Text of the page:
Posted by Paul Husselbee on December 06, 2016
Some folks take comfort in the romantic notion of heating their homes by burning wood in a fireplace or wood stove. There’s something that just feels cozy about the flames, the aroma, and the sound — that unmistakable crackle and pop — of a cheerful blaze on a crisp winter day.
As a cost-efficient heat source, however, firewood leaves a lot to be desired. Even people who live in densely wooded areas believe they will save money by heating their homes with wood. However, too often they fail to account for the overall cost in time, money, and labor.
To begin with, someone has to cut, haul, and split the wood, and that’s no minor task. If you own or have access to a chainsaw, a pickup, and a splitting mall, you’re on the right track, but you still must commit to hours of hard work. If you have ever cut and split a cord of wood, you know what we’re saying. If you don’t have the tools or you’re not willing to do the work yourself, don’t bother with wood. The money you think you’ll save burning wood to heat your home will be eaten up in the cost of the fuel. In addition, if you’re using a traditional brick-and-mortar fireplace, keep in mind that such fireplaces actually remove more heat from the home than they supply. The U.S. Department of Energy estimates that as much as 1,000 cubic feet of heated air is sucked up the chimney every minute the fire is burning.
Even if you’re willing to buy your firewood, you will still need plenty of patience. After it is cut and split, firewood should not be burned until it has been properly seasoned in a dry environment, preferably for up to a year. Burning wood before it is ready further reduces heat efficiency. It also runs the risk of a potentially dangerous creosote buildup that can result in a chimney fire. Finally, burning wood to heat a home is like attaching a leash to a collar around your neck. Someone has to be there to feed the fire every few hours, or it will go out. Leaving an untended fire in the fireplace while you go out shopping is not the safest proposition. And if the fireplace or wood-burning stove is your sole source of heat in the dead of a Wasatch Front winter, you’re just asking for the pipes to freeze.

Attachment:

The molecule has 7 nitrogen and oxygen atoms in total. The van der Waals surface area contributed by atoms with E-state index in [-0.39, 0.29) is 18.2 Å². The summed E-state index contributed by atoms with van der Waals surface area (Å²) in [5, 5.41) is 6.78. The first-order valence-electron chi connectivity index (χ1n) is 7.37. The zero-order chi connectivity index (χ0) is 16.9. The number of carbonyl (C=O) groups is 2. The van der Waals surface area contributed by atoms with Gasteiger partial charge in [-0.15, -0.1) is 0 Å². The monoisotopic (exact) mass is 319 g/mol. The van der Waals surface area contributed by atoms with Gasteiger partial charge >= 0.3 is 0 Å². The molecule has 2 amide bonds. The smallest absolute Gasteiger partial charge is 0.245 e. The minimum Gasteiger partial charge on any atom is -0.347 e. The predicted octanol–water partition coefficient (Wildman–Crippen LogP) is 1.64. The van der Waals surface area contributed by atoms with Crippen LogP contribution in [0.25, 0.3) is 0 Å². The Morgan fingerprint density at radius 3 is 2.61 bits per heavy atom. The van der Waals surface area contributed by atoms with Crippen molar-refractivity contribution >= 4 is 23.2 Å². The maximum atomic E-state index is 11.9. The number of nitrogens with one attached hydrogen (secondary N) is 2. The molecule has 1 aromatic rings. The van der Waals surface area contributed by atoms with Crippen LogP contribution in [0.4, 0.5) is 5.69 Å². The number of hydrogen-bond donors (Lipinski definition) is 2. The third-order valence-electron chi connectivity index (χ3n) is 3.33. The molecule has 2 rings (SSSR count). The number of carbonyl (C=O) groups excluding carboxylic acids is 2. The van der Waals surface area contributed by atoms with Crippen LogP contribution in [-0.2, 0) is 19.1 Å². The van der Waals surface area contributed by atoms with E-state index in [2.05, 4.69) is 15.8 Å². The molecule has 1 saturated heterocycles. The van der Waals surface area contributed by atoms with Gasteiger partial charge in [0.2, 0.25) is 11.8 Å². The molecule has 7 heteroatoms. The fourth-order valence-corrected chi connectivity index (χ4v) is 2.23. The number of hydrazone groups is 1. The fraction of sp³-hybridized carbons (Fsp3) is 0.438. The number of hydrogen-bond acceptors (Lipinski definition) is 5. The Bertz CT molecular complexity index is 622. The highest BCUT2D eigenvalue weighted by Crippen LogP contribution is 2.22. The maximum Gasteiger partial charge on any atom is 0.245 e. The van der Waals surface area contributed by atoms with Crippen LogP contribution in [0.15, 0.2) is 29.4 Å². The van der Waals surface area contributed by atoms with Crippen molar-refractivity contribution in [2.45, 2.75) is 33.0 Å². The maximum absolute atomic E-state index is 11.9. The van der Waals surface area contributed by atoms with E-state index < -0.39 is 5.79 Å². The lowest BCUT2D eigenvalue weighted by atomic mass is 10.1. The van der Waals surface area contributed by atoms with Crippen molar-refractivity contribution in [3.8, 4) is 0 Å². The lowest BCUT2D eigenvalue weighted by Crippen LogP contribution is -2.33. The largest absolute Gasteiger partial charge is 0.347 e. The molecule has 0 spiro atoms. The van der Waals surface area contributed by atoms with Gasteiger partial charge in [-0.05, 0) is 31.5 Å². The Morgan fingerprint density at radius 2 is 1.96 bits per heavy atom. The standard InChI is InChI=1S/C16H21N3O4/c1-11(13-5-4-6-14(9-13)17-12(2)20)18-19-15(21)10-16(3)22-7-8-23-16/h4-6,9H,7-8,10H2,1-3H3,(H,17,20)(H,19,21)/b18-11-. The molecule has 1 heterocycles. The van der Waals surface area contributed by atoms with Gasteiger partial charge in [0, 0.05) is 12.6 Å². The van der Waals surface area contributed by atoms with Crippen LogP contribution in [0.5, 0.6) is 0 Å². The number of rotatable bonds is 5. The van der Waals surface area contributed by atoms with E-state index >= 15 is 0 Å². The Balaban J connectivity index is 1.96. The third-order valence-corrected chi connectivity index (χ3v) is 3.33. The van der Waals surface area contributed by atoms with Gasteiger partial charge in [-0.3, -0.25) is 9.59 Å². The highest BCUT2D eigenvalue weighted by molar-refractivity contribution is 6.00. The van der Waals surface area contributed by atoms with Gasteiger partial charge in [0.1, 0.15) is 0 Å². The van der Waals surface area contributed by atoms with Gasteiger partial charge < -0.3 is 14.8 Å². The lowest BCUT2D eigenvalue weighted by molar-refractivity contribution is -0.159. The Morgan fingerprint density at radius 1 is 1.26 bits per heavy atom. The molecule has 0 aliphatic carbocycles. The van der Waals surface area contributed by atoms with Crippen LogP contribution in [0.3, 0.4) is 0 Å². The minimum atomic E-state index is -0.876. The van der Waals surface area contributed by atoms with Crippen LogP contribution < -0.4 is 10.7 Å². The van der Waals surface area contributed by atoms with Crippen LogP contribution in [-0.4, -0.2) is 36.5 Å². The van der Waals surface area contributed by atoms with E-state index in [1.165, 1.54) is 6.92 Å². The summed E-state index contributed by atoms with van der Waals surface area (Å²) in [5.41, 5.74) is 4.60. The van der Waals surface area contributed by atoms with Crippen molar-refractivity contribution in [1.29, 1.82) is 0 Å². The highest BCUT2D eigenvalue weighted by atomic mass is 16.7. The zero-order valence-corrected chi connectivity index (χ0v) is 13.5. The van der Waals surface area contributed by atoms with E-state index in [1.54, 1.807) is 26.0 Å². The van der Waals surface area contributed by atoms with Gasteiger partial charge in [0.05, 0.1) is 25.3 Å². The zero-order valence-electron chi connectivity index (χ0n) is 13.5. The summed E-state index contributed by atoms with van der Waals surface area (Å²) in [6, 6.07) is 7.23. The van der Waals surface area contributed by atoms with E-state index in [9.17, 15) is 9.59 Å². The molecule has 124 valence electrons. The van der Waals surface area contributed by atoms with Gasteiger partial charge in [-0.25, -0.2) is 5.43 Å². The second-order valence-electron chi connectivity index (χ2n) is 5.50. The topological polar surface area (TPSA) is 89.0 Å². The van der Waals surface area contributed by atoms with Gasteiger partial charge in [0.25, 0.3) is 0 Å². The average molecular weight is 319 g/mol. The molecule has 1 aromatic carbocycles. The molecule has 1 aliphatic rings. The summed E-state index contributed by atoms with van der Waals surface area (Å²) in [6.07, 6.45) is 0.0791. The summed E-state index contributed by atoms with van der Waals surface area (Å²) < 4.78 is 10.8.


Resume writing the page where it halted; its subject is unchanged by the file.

So what’s the alternative? These days, your best bet is a gas insert or gas fireplace from Croft Fireplace Center. We can safely and efficiently install a gas insert into your existing fireplace, or we can fit your home with an attractive gas fireplace that requires no existing chimney. When properly installed, a gas insert or fireplace uses only outside air for combustion. None of the air from inside your home will be sent outside, so only 20 to 30 percent of the heat generated by a gas appliance is lost through exhaust. Gas inserts and fireplaces generate significant heat — to the point that they are anywhere from 70 to 85 percent efficient, depending on the size of the dwelling. A 40,000 BTU gas insert or fireplace can operate on natural gas for about 40 cents an hour while retaining most of its heat inside the home. Because it retains so much heat, a gas insert or fireplace is significantly more efficient than wood. Ultimately, buying and installing a gas insert or fireplace will be more cost effective. Eventually, it will totally offset the normal cost of heating your home.